A Vermont artist for over 30 years, Fredericks’ drawings and paintings follow her lifelong interest in her native environment, the seen and unseen worlds; spirit and matter. She is a Vermont Council on the Arts and New England Foundation for the Arts Fellowship recipient and has been awarded artist residencies at the Virginia Center for the Creative Arts, Vermont Studio Center, UCROSS Foundation, The International School of Art and others. Her work is exhibited nationally and internationally and is in many corporate and private collections.

Image: Land Marks by Janet Fredericks

Birds, Bees and Butterflies in the Land of Milk and Honey
June 1-July 8, 2018

Klara Calitri is a prolific artist whose work in multiple media has included painting, monotype prints, ceramics, sculpture, and more. As a nonagenarian, she has spent decades creating art that is informed by her Austrian heritage and inspired by nature, filled with flowers, birds, and living things of all types. She surrounds herself with the things she loves. Her home and gardens offer a sanctuary for the pollinators and migratory flying fauna she cares about so deeply. (image above: Still Life with Bees)

It is this passion that inspired Klara to propose an exhibit of art and poetry on the theme of birds, bees and butterflies. Her desire is to raise awareness for these creatures and their importance in our ecosystem, while warning of the potentially adverse effects of environmental change to their habitats. Klara invited artist friends to participate, and included a group of poets who have submitted works on the same theme. Several of the artworks, as well as books and notecards, have been donated by the artists to benefit the Otter Creek Audubon Society.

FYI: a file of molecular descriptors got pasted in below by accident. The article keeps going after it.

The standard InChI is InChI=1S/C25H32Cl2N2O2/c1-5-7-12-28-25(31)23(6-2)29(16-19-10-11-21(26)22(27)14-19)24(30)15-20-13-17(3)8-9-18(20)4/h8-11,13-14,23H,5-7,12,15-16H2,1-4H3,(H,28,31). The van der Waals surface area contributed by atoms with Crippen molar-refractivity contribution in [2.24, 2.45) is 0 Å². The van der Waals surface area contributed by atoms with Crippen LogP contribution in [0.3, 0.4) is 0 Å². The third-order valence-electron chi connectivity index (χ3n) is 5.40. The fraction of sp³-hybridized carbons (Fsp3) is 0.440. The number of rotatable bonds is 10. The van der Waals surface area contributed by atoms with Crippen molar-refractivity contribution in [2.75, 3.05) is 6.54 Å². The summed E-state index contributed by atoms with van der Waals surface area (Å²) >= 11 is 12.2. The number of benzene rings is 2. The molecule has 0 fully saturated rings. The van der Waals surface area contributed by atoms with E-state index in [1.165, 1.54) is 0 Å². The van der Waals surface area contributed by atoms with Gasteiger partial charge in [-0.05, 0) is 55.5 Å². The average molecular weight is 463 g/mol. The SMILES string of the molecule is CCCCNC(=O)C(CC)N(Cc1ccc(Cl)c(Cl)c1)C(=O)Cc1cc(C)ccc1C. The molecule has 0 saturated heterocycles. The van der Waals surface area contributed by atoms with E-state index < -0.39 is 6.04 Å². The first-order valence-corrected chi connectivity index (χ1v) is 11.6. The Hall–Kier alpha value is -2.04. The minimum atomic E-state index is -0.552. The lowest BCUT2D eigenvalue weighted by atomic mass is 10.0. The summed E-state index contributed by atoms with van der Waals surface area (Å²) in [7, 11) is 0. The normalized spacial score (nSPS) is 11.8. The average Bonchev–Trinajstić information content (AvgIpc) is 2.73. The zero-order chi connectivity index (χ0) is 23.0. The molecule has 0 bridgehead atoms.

Along with several works by Klara Calitri, the exhibit includes paintings, photographs, mixed media and cards by Rachel Elion Baird, Susan Humphrey, Lisa Calitri, Patty LeBon Herb, Sarah Wesson, Deanna Shapiro, Karla Van Vliet, Molly Hawley, Yinglei Zhang and Phoebe Stone (image above: Still Life with Bees). Poems have been contributed by Rachel Elion Baird, Lisa Calitri, Ann Cooper, Susan Jefts, Patricia LeBon Herb, Kathleen McKinley Harris, Thea Calitri-Martin, Deanna Shapiro, Karla Van Vliet and Nancy Means Wright.

Elinor Steele Tapestry
February 10-March 31, 2018

Vermont designer/weaver Elinor Steele Friml displays examples representing forty years of dedication to the art of contemporary hand-woven tapestry. The exhibit will include works from several of her series, including abstract and impressionistic images, landscapes, and geometric compositions.

Steele combines a strong sense of color and composition with meticulous craftsmanship to create her tapestries. Working from a small scale printed color drawing and a full sized “cartoon” or line pattern she interprets her designs while weaving by hand on a high-warp loom using traditional tapestry techniques. Combining several strands from a large palette of wool yarns to achieve the desired colors and gradients, she takes full advantage of the rich tone and texture that are inherent in the medium.